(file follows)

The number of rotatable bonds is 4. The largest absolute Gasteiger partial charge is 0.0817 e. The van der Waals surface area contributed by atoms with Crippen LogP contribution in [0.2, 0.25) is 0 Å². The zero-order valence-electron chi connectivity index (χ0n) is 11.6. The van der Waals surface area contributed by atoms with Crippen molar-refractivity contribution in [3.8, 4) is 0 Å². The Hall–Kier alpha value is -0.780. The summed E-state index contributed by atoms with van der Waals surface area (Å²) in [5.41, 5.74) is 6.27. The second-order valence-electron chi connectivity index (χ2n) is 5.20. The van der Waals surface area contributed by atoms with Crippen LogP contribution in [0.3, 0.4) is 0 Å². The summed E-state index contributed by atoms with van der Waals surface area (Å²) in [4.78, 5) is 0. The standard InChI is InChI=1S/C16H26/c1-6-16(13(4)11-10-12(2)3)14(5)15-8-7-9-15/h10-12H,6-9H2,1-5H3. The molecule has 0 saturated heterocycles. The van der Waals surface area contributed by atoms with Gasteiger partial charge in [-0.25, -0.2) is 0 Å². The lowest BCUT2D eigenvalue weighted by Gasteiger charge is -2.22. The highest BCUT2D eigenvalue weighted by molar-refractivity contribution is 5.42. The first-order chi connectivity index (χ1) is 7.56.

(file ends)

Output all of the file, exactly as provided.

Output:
The number of rotatable bonds is 4. The largest absolute Gasteiger partial charge is 0.0817 e. The van der Waals surface area contributed by atoms with Crippen LogP contribution in [0.2, 0.25) is 0 Å². The zero-order valence-electron chi connectivity index (χ0n) is 11.6. The van der Waals surface area contributed by atoms with Crippen molar-refractivity contribution in [3.8, 4) is 0 Å². The Hall–Kier alpha value is -0.780. The summed E-state index contributed by atoms with van der Waals surface area (Å²) in [5.41, 5.74) is 6.27. The second-order valence-electron chi connectivity index (χ2n) is 5.20. The van der Waals surface area contributed by atoms with Crippen LogP contribution in [0.3, 0.4) is 0 Å². The summed E-state index contributed by atoms with van der Waals surface area (Å²) in [4.78, 5) is 0. The standard InChI is InChI=1S/C16H26/c1-6-16(13(4)11-10-12(2)3)14(5)15-8-7-9-15/h10-12H,6-9H2,1-5H3. The molecule has 0 saturated heterocycles. The van der Waals surface area contributed by atoms with Gasteiger partial charge in [-0.25, -0.2) is 0 Å². The lowest BCUT2D eigenvalue weighted by Gasteiger charge is -2.22. The highest BCUT2D eigenvalue weighted by molar-refractivity contribution is 5.42. The first-order chi connectivity index (χ1) is 7.56.